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Clopidogrel Prescribing and Concordance with the Pharmaceutical Benefits Scheme in Hospital Patients

Luinstra, M, Naunton, M, Peterson , GM and Bereznicki, LR (2009). Clopidogrel Prescribing and Concordance with the Pharmaceutical Benefits Scheme in Hospital Patients. Journal of Pharmacy Practice and Research,39(4):265-268.

Document type: Journal Article
Citation counts: Scopus Citation Count Cited 0 times in Scopus Article
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Title Clopidogrel Prescribing and Concordance with the Pharmaceutical Benefits Scheme in Hospital Patients
Author Luinstra, M
Naunton, M
Peterson , GM
Bereznicki, LR
Journal Name Journal of Pharmacy Practice and Research
Publication Date 2009
Volume Number 39
Issue Number 4
ISSN 1445-937X   (check CDU catalogue open catalogue search in new window)
Scopus ID 2-s2.0-75649083051
Start Page 265
End Page 268
Total Pages 4
Place of Publication Collingwood, Victoria
Publisher Society of Hospital Pharmacists of Australia
HERDC Category C1 - Journal Article (DEST)
Abstract Background: Clopidogrel is used for the secondary prevention of cerebrovascular and cardiovascular events. Clopidogrel has a similar safety profile to low-dose aspirin but is considerably more expensive. Clopidogrel is subsidised for restricted indications via the Pharmaceutical Benefits Scheme (PBS). Aim: To examine clopidogrel prescribing in hospital; and to identify patients discharged on clopidogrel according to PBS criteria. Method: Cross-sectional evaluation of patients started on clopidogrel (July 2006 to June 2007) at the Royal Darwin and Royal Hobart Hospitals. Clopidogrel prescribing was examined and the indication for discharge on clopidogrel was documented. The primary outcome was concordance between clopidogrel use and PBS criteria. Results: Data were collected for 385 patients. 54% of patients from the Royal Darwin Hospital and 39% of patients from the Royal Hobart Hospital discharged on clopidogrel met PBS criteria. The main reason for noncompliance with the PBS was absence of a history of cardiovascular or cerebrovascular events while on low-dose aspirin and an absence of contraindications to aspirin at the time of clopidogrel prescribing. Conclusion: Although clopidogrel prescribing at the hospitals was often not in accordance with PBS criteria, in most cases prescribing was based on the available evidence.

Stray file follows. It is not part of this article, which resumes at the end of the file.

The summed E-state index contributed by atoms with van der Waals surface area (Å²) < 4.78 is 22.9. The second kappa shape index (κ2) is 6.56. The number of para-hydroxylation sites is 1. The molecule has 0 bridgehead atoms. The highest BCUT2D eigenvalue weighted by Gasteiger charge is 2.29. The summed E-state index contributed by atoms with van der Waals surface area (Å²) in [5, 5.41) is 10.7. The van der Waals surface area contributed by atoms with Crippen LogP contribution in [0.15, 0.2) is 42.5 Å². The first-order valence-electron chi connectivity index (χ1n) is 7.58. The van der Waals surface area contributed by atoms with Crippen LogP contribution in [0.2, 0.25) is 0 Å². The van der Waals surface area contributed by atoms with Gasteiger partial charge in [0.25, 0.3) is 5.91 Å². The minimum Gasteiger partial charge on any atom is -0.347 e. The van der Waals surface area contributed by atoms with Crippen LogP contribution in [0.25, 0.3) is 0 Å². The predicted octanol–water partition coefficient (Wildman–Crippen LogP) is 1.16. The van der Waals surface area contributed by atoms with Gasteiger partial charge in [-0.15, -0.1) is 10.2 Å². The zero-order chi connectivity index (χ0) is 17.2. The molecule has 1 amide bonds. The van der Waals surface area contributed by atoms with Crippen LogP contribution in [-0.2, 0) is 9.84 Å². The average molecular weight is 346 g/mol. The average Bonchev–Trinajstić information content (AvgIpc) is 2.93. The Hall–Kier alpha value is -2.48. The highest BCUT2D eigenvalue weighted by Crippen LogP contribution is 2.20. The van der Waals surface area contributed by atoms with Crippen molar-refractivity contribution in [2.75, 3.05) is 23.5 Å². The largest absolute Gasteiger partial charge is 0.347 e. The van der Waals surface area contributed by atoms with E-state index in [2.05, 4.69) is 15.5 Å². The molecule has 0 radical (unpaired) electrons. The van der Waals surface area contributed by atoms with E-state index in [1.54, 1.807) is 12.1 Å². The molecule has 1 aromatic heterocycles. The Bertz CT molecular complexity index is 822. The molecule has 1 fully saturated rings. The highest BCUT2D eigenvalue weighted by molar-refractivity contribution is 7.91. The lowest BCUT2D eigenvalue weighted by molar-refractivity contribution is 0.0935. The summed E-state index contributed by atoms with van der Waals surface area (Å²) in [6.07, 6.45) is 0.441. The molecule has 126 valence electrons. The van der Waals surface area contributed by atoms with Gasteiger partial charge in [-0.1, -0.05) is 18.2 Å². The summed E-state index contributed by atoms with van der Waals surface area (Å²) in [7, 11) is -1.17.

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Created: Tue, 16 Mar 2010, 14:55:30 CST by Sarena Wegener